It is not unheard of for husbands to be accused of forgetting their wedding anniversary. Allan Douglas is not one of them, although he admitted last week that it was not a difficult date to remember.

Allan and his bride, Petrecia, who were married in Dunedin on New Year's Eve 1953, celebrated their 65th anniversary at their home in Kaitaia with friends and family, many of whom hadn't been born when they exchanged vows.

The only small mystery last week was the identity of the person who contacted the Northland Age; it wouldn't have been neighbours, complaining about the noise, Allan said, "because they were here".

On their wedding day, December 31, 1953.
On their wedding day, December 31, 1953.

The couple became acquainted as children — their grandmothers were sisters — and had been compatible "from the word go", Petrecia said.


They had had girlfriends and boyfriends before Allan proposed, and Petrecia accepted, a year before they married, and, Petrecia said they had had 65 "good years of marriage".

Their lifelong friendship, Allan added, meant it had fallen to him to tell his future wife about the birds and bees, and the truth about Santa and the Tooth Fairy.

Their families immigrated to New Zealand from Scotland, aboard two different ships, c1860, and both could claim that great-grandmothers were born on those voyages. He, 87 going on 88, was the son of an insurance inspector, while she, 86 going on 87, was of farming stock, growing up in Dunedin and at Hawea Flat — she was actually born in Cromwell — respectively.

Allan began his working life the half-owner of a wholesale jewellery manufacturing business, still thriving on both sides of the Tasman. In the early days Petrecia went to work to help pay the grocery bill, earning the sobriquet Cash Flow. Allan subsequently 'retired' from active involvement in the business, and the couple bought a dry stock farm at Broadwood.

Broadwood had been a lovely place to live (for 25 years or more), Petrecia said. She accepted that according to the local definition she and Allan had never been locals, but it had been a very welcoming community, where many of the old established families still lived and farmed.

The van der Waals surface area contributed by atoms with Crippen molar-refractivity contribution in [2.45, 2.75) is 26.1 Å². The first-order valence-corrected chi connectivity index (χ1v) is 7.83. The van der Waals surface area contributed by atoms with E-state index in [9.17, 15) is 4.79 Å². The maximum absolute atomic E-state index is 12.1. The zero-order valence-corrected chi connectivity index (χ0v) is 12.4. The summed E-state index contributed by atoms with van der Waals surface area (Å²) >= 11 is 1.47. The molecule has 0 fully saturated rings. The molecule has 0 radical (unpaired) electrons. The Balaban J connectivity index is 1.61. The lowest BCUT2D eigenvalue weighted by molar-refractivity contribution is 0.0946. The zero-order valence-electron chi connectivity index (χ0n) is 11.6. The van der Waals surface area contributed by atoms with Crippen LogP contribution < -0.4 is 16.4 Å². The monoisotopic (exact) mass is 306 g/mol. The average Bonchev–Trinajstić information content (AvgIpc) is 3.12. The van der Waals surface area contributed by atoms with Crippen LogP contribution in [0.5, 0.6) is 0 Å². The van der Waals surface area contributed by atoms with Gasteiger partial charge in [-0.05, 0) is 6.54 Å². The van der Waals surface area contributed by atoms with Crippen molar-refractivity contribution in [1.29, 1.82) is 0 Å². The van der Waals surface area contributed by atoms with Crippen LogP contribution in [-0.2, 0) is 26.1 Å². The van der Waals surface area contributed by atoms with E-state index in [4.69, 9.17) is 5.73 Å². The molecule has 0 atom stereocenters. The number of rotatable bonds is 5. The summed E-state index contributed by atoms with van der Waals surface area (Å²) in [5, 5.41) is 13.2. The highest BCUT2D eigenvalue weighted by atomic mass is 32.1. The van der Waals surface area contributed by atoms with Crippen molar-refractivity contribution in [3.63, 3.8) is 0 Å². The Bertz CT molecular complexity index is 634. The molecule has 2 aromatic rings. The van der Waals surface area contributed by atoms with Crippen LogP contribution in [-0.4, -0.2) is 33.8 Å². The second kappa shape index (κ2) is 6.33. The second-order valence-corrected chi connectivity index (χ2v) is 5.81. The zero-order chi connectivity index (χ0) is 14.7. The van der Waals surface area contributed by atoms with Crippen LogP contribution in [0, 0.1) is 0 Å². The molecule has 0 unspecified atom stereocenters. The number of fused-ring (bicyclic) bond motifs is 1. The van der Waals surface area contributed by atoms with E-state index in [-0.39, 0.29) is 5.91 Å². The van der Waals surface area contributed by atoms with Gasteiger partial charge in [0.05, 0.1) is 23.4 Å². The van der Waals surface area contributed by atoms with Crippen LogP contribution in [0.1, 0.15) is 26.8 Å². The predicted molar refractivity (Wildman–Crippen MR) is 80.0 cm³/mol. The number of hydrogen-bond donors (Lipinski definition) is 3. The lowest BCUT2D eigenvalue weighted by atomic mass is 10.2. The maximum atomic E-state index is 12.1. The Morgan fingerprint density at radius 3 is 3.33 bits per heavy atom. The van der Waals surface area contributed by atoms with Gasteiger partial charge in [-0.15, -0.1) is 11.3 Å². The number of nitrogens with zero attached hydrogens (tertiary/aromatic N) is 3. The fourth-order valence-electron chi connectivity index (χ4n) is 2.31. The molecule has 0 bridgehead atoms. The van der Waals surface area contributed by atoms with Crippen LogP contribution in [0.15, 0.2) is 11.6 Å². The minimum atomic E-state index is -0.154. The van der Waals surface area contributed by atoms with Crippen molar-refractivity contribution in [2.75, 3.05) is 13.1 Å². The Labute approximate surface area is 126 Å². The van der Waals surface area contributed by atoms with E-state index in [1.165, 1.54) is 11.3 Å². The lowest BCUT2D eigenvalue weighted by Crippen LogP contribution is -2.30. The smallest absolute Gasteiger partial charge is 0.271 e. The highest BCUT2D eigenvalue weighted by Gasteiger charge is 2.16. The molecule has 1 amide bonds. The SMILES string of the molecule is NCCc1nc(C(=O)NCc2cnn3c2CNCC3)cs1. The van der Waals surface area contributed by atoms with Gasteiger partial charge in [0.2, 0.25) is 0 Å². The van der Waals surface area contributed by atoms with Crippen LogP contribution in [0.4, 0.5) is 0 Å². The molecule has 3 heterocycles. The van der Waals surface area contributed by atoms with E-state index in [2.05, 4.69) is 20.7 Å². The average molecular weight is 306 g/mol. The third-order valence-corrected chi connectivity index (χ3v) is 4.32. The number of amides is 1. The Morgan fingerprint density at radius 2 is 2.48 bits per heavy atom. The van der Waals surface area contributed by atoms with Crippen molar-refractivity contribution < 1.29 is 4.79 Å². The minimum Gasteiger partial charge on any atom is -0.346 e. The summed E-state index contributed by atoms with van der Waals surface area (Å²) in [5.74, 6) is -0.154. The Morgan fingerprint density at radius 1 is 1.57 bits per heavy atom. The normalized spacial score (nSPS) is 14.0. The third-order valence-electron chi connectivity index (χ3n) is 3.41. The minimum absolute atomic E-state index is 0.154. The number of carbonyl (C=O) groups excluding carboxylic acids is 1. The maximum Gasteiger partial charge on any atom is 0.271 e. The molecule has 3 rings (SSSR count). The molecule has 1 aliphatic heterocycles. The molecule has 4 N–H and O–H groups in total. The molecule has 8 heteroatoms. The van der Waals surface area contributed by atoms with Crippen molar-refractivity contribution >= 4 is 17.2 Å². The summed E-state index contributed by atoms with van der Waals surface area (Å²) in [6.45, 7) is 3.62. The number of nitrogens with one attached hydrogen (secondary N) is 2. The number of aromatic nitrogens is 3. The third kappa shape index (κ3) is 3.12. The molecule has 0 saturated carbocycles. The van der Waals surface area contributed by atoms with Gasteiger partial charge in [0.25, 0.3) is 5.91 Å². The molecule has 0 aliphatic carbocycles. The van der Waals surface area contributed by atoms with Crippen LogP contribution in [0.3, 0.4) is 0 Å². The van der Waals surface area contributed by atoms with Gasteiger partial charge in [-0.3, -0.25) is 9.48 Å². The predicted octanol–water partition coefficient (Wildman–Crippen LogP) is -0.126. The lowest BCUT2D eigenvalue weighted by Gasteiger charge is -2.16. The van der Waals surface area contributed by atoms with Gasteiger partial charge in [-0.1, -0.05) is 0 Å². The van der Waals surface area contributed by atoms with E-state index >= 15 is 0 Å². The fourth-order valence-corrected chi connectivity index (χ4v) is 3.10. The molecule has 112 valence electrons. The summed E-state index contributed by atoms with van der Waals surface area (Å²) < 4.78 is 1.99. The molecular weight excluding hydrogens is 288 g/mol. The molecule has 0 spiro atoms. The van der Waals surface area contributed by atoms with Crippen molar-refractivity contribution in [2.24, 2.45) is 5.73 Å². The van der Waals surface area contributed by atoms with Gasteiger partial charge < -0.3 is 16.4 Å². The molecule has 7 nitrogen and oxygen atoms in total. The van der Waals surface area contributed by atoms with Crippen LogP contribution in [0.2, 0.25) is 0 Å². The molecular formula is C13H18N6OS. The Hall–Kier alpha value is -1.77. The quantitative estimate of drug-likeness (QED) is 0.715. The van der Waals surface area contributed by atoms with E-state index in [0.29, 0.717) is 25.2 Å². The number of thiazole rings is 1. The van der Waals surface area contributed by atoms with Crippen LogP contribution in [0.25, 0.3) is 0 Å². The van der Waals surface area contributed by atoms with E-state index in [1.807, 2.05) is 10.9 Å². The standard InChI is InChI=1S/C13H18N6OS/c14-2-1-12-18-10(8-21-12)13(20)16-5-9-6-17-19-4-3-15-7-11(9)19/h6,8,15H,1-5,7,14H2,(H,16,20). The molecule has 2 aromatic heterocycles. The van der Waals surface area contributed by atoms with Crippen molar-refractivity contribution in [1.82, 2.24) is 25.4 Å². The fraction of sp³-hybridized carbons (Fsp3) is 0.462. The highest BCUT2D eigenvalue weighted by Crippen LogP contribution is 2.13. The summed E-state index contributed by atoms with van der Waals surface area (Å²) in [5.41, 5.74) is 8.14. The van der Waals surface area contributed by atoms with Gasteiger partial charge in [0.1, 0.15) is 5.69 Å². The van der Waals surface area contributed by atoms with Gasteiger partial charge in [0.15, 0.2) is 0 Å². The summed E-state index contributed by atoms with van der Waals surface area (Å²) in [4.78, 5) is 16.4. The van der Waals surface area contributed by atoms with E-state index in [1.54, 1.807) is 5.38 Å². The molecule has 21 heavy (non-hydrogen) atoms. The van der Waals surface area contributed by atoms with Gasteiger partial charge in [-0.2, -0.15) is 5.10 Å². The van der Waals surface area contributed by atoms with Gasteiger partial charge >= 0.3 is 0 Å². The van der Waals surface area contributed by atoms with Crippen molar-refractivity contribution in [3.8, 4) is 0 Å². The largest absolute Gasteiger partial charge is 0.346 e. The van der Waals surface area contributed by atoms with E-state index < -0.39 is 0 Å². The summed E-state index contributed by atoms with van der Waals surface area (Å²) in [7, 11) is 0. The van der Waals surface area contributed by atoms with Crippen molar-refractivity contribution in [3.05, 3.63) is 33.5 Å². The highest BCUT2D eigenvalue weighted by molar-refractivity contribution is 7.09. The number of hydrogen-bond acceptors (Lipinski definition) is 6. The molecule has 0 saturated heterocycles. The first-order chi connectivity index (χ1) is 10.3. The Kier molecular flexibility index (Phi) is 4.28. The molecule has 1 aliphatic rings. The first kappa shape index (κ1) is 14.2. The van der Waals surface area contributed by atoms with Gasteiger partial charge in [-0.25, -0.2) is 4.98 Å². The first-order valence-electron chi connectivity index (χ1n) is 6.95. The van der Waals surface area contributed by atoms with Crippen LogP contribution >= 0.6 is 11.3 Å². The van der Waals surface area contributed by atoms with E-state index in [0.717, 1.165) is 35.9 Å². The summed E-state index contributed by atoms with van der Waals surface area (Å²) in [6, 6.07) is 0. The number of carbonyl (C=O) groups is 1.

The couple raised two sons, James (living at Awanui) and another working in the wine industry in Martinborough, and two daughters. One died some years ago, but Susan has also stayed in the Far North, living just south of Kaitaia.

Both agreed that the world had changed beyond all recognition in their lifetimes, Allan saying letters home to Scotland from his grandmother had taken four months to get there, the reply taking another four months to reach Dunedin.

"By the time she received the answer she had probably forgotten the question," he said.
Now far-flung family and friends could keep in contact via Skype.


Meanwhile, both families had achievers to cherish. Allan's grandfather was the mayor of Dunedin in the 1920s, and Petrecia's grandfather was once mayor of what is now the Dunedin suburb of Māori Hill, but Petrecia had the best story.

Prince Albert, the future King George VI, had managed to escape his minders, on a trout fishing trip on Lake Hawea with her father, who had bemused his royal guest by cooking a meal over a fire, using just the one pot. He had assured the prince that it did not matter, given that, once eaten, all the ingredients would be mixed together anyway.

If that incident was a breach of royal protocol, Allan's proposal was very much by the book. He got down on one knee, Petrecia said, in a pub. "She got me drunk, and it was all over," Allan said.